Try that at your local bank sometime when you need a quick loan!
A little over 200 years ago, Native American peoples and the few whites who ventured to the raw and challenging Southwest depended on a loosely connected trail of trading posts to swap the fruits of their special skills for staples, tobacco, guns and horses. Animal skins and hides, beaded work, woven blankets and rugs, pottery, personal adornments were traded for items brought by team or wagon train to the far outposts. Often the freighters became the traders, building a permanent structure to replace the back of their wagon for doing business. Soon they added conveniences for visitors and customers, often providing lodgings and food—a sort of modern-day wilderness motel and cafe stop. “My Uncle Willard had a hogan outside,” Leighton explains. “People would come in from a great distance, bringing their families with them. He’d put them up in the hogan, feed them, and then in the morning, when they were rested, do the trade. It worked out for everyone that way.”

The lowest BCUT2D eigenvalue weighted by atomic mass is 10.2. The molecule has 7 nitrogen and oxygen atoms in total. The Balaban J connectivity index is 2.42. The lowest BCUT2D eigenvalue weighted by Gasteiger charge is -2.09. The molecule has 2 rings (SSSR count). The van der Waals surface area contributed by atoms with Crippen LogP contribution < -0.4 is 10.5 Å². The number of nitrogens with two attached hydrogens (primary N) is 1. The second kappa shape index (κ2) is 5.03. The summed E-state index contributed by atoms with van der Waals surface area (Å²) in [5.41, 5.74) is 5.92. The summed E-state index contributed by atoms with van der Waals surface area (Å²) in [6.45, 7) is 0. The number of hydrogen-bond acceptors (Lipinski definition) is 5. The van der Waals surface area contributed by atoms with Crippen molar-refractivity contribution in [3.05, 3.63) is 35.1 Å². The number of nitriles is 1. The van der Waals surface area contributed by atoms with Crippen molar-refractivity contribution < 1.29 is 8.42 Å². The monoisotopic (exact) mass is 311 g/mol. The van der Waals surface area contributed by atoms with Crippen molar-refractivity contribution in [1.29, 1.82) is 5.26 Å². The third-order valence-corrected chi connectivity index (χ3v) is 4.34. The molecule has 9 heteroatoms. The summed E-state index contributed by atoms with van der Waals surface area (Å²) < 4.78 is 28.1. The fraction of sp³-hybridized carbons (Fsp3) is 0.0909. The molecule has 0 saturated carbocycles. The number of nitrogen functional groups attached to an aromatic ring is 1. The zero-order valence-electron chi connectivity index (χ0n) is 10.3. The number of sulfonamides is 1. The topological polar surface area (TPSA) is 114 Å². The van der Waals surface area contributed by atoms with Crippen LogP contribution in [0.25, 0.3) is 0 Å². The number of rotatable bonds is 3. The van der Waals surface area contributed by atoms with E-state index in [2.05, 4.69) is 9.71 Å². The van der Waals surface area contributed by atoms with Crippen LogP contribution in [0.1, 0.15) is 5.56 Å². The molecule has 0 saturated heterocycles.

The hogans are gone, and in the case of traders such as Tanner in Gallup, the massive livestock pens, slaughter house and inside, isles of hardware, groceries and health products (for once these traders supplied everything).
“I used to buy 10 thousand head of lambs in the fall,” says Tanner. “The pickups would be lined up clear around the building and down the road. We’d ship the animals to farmers, mostly in Kansas.” But the Navajo sheep population is less than 15 percent of what it once was, and produce, groceries and other staples are available in local chain stores. “I still keep some fresh mutton,” Tanner adds, “but mostly my stock now is Indian arts and crafts.”